Richard J. Adelman, an engineer and artist, died Wednesday in his Amherst home after a brief illness. He was 66.
He helped develop heat-related products and solutions for various industries, from mining to manufacturing. He was the developer of FoodPac, the warm food transportation case used by Meals on Wheels.
Recognized nationally as a pioneer and visionary in ceramics and kiln design, he was a master mold-maker, an accomplished painter and sculptor who exhibited at many shows and galleries and was considered an expert in ceramic engineering.
As an accomplished fourth-degree black belt in karate and a judo Olympic hopeful, Mr. Adelman taught students from Florida to New York, as well as law enforcement and military organizations, in self-discipline, self-defense and the art of karate.
He was a jazz musician who played drums with many bands, including the Buddy Rich Band, and appeared on the "Ted Mack Amateur Hour." He also loved to play the guitar, piano and harmonica and wrote arrangements for those instruments.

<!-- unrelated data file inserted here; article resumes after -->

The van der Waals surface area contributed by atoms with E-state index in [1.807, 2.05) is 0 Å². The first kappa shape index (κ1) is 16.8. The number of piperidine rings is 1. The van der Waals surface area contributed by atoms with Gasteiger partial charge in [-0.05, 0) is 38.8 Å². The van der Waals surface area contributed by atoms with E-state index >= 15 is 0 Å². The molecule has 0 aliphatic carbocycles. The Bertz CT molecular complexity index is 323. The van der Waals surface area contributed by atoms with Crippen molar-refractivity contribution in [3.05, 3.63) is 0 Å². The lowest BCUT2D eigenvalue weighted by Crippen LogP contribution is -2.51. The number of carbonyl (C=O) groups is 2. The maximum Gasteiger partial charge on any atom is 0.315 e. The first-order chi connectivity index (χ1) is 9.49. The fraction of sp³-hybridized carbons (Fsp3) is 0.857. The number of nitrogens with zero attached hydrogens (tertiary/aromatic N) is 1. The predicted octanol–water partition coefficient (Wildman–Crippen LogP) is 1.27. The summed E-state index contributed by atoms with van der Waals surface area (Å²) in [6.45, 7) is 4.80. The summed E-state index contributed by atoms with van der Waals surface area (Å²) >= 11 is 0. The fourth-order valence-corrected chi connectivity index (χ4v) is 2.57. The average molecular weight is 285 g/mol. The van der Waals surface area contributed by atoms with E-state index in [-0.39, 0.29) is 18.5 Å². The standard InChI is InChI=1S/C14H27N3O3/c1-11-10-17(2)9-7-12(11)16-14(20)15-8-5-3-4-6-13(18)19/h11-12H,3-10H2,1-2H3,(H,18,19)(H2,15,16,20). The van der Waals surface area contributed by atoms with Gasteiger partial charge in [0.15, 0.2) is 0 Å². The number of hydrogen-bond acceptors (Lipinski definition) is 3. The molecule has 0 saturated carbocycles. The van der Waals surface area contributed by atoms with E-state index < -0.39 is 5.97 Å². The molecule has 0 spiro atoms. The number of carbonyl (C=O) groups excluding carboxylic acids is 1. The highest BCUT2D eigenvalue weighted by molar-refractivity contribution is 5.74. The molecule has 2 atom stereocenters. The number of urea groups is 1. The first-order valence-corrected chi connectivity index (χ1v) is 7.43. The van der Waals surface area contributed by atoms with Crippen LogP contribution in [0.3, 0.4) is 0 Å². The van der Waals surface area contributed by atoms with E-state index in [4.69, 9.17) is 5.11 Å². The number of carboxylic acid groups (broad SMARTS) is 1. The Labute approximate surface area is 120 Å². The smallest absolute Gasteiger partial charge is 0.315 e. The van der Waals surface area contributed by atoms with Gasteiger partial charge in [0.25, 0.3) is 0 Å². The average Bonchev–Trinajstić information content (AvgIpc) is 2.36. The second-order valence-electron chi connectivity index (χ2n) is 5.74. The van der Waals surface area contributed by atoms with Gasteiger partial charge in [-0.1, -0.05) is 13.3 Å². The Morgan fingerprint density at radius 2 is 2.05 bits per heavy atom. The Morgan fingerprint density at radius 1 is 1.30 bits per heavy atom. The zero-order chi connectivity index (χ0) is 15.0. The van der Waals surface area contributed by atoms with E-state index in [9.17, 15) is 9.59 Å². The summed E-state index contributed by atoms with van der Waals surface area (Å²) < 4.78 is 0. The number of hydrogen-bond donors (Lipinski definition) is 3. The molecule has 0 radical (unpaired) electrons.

In the 1980s, he co-founded Hakoa, the Jewish Community Center soccer team, which he coached for many years. He was a member of the Western New York Soccer Referees Association and a league official.
Mr. Adelman also enjoyed scuba diving, lifting weights, hiking and fishing and was known for his wisteria and oriental garden.
Survivors include his wife of 35 years, Susan R.; a son, Deny H. of Lancaster; a daughter, Alyson L. Adelman Wells of Los Angeles; and two sisters, Constance Hickey of Pittsburgh and Joyce Schmaus of St. Petersburg, Fla.
Services were held today in Temple Beth Zion. Burial was in Forest Lawn.